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|Born||Ronald Jay Bass
March 26, 1942
Los Angeles, California
Ronald Bass (born March 26, 1942), sometimes credited as Ron Bass, is an American screenwriter. Also a film producer, Bass's work is characterized as being highly in demand, and he is thought to be among the most highly paid writers in Hollywood. He is often called the "King of the Pitches". In 1988, he received the Academy Award for Best Original Screenplay for Rain Man, and films that Bass is associated with are regularly nominated for multiple motion picture awards.
Life and career
Bass was born in Los Angeles, California. From the age of 3 to 11, Bass was afflicted with an undiagnosed condition that kept him bedridden. His symptoms included respiratory problems and stomach pains with high fevers and nausea. It was during this illness, at age six, that Bass is said to have started writing.
During his teens, Bass began work on a novel, which he entitled Voleur. He completed this work at age 17 and showed it to his English teacher. He took her critique of his first completed project quite hard. She described the writing as very good, but she felt that it was too personal to be published. Bass's response was to later burn his manuscript. Later in life, Bass recalled "it was like the voice of God telling me I didn't have what it takes to be a writer, and I should find something practical to do with my life". Bass would revisit his teenage writings later in life.
Bass entered law studies, first at Stanford, then Yale, and finally at Harvard Law School, where he graduated in 1967 with a degree in law. He seemed quite confident about his future prospects, saying, "When I learned there was such a thing as entertainment law, I thought, 'This is where I belong'". Back in Los Angeles, Bass began a seventeen-year career practicing law in the entertainment business. He was successful, and eventually rose to the level of partner in his law firm.
As he moved up the career ladder in law, the love of writing that Bass had acquired as a child never left him. He started writing again, usually during the predawn hours before going to work. Writing and working at unusual hours became a lifelong habit of his. In 1974, he began to rework his novel Voleur, apparently from memory, as he had—in a fit of pique—burned the manuscript when he was 17. In 1978, he completed the work, renaming it The Perfect Thief (ISBN 0-515-04622-1). This was the first of his three published novels. In 1982, Bass published his second novel, Lime's crisis: A novel (ISBN 0-688-01025-3). The Lime referred to in the title is Harry Lime, the central mystery character of the 1949 motion picture The Third Man. On January 1, 1984, his third novel was published, The Emerald Illusion (ISBN 0-688-02622-2). The following year, he wrote the screenplay Code Name: Emerald, based on this novel. It was his debut as a screenwriter with a produced script.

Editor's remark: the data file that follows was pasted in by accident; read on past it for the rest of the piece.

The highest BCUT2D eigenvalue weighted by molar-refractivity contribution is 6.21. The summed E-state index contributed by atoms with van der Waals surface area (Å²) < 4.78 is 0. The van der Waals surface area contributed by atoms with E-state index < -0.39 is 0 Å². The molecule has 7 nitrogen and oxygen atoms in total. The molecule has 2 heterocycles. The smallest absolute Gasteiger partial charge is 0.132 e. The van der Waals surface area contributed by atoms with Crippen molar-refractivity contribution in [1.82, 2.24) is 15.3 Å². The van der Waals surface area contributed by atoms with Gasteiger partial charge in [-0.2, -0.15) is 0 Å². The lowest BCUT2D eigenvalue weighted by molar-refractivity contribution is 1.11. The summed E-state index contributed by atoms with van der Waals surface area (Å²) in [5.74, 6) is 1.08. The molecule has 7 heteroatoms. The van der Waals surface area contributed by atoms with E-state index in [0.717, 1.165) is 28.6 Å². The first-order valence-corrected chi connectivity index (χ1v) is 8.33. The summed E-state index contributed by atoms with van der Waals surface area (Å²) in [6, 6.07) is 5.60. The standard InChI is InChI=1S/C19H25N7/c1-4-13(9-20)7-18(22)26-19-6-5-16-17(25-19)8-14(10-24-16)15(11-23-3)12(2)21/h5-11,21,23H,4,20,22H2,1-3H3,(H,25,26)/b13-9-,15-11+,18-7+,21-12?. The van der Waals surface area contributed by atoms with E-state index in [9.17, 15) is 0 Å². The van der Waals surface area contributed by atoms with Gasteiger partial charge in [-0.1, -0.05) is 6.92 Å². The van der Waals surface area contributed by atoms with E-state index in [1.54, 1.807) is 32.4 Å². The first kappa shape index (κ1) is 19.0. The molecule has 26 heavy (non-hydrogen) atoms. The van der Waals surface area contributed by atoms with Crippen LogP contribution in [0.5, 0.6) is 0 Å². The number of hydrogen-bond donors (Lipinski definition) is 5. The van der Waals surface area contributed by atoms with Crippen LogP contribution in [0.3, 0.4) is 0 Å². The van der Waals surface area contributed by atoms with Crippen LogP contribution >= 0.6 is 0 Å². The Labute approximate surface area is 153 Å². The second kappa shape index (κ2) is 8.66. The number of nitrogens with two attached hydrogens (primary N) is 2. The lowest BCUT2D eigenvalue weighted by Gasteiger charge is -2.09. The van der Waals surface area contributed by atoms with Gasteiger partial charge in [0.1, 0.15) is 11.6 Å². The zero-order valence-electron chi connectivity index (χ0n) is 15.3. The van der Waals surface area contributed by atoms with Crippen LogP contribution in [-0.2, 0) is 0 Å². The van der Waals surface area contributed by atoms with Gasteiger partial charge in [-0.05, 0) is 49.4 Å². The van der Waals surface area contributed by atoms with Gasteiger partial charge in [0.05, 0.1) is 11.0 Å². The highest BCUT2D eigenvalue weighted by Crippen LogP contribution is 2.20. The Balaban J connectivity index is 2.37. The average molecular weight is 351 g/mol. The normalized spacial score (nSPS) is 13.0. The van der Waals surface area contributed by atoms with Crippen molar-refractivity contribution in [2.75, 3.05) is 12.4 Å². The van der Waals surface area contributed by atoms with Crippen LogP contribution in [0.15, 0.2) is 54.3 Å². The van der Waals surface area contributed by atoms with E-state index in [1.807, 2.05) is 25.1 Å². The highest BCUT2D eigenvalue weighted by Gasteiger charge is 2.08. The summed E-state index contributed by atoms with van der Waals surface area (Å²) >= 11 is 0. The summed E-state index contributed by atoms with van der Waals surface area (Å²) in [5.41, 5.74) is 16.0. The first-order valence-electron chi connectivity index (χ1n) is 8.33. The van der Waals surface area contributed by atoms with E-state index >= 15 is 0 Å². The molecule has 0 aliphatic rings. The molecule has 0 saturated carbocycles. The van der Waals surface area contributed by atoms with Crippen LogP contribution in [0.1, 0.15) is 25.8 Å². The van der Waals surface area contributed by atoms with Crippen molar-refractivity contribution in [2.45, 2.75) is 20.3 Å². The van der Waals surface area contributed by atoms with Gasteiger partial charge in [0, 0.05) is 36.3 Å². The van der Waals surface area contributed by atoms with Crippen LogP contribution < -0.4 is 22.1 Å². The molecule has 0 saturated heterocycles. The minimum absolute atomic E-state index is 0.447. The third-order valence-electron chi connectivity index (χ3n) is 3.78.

A small controversy has arisen over Bass's use of assistants to help him write screenplays. While it is common for screenwriters to employ assistants to help them with research and typing, Bass employs six or seven mostly female assistants that one journalist dubbed “The Ronettes”. According to Bass, his assistants help him in research and also in critiquing his scripts. They enable him to write, revise, or polish a comparatively large number of screenplays per year.
- The Perfect Thief, 1978, ISBN 0-515-04622-1
- Lime's crisis: A novel, 1982, ISBN 0-688-01025-3
- The Emerald Illusion, January 1, 1984, ISBN 0-688-02622-2
Please see the WGA screenwriting credit system for an explanation of the terms story by, screenplay by, and written by. Also note that under the rules of the Writers Guild of America, Bass has not received onscreen credit for every script he has contributed to. It is thought that Bass has helped to write or consulted on more than 100 screenplays (not all of which have necessarily been produced).
|Film||Year||Writing Credit||Producing Credit||Alternate Name Credit||Additional Information|
|Just Like Heaven||2005||screenplay|
|Mozart and the Whale||2005||written||producer||as Ron Bass|
|The Lazarus Child||2004||screenplay||executive producer|
|Passion of Mind||2000||written||producer||as Ron Bass|
|Snow Falling on Cedars||1999||screenplay||producer||as Ron Bass|
|Entrapment||1999||story & screenplay||executive producer||as Ron Bass|
|Swing Vote||1999||written||as Ron Bass||made for television|
|Invisible Child||1999||story||as Ron Bass||made for television|
|Border Line||1999||story & teleplay||as Ron Bass||made for television|
|Stepmom||1998||screenplay||executive producer||as Ron Bass|
|What Dreams May Come||1998||screenplay||executive producer||as Ron Bass|
|How Stella Got Her Groove Back||1998||screenplay||executive producer||as Ron Bass|
|My Best Friend's Wedding||1997||written||producer|
|Waiting to Exhale||1995||screenplay||executive producer|
|Reunion||1994||teleplay||made for television|
|When a Man Loves a Woman||1994||written||executive producer||role as "AA man #1"|
|The Enemy Within||1994||teleplay||as Ron Bass||made for television|
|The Joy Luck Club||1993||screenplay||producer|
|Sleeping with the Enemy||1991||screenplay|
|Rain Man||1988||screenplay||Oscar for Best Original Screenplay|
|Gardens of Stone||1987||screenplay|
|Code Name: Emerald||1985||screenplay||adapted from his novel The Emerald Illusion|
- Ronald Bass at the Internet Movie Database
- Bass's entry at the Screenwriter's Utopia
- A Harvard Alumni article on Bass
- Commentary on Bass from Lukeford.net
- Hollywood.com, lists "milestones" in Bass's life
- Bio page from the official website of How Stella Got Her Groove Back
- A brief excerpt from Reuters/Variety occurs toward the end of this page from Talent Develop.com
- A MovieMaker.com article featuring a sidebar bio on Bass
- A bio from Screenmancer.tv
- An interview with Sight & Sound